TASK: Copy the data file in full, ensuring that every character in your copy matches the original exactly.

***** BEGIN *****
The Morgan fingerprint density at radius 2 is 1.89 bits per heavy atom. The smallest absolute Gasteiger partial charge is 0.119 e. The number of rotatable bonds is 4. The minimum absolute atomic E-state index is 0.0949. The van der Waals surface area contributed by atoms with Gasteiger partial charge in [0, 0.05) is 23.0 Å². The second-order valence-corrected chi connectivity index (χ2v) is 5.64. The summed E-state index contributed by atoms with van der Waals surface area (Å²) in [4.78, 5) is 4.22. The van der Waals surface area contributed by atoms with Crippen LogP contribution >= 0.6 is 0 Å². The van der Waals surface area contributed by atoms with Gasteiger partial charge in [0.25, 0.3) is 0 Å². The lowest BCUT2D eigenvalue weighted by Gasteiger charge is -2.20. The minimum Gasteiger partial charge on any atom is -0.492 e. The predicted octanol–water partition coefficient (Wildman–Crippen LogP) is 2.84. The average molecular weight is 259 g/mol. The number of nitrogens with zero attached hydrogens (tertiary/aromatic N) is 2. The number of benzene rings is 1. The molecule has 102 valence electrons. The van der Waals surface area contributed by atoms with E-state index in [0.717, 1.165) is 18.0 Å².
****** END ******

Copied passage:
The Morgan fingerprint density at radius 2 is 1.89 bits per heavy atom. The smallest absolute Gasteiger partial charge is 0.119 e. The number of rotatable bonds is 4. The minimum absolute atomic E-state index is 0.0949. The van der Waals surface area contributed by atoms with Gasteiger partial charge in [0, 0.05) is 23.0 Å². The second-order valence-corrected chi connectivity index (χ2v) is 5.64. The summed E-state index contributed by atoms with van der Waals surface area (Å²) in [4.78, 5) is 4.22. The van der Waals surface area contributed by atoms with Crippen LogP contribution >= 0.6 is 0 Å². The van der Waals surface area contributed by atoms with Gasteiger partial charge in [0.25, 0.3) is 0 Å². The lowest BCUT2D eigenvalue weighted by Gasteiger charge is -2.20. The minimum Gasteiger partial charge on any atom is -0.492 e. The predicted octanol–water partition coefficient (Wildman–Crippen LogP) is 2.84. The average molecular weight is 259 g/mol. The number of nitrogens with zero attached hydrogens (tertiary/aromatic N) is 2. The number of benzene rings is 1. The molecule has 102 valence electrons. The van der Waals surface area contributed by atoms with E-state index in [0.717, 1.165) is 18.0 Å².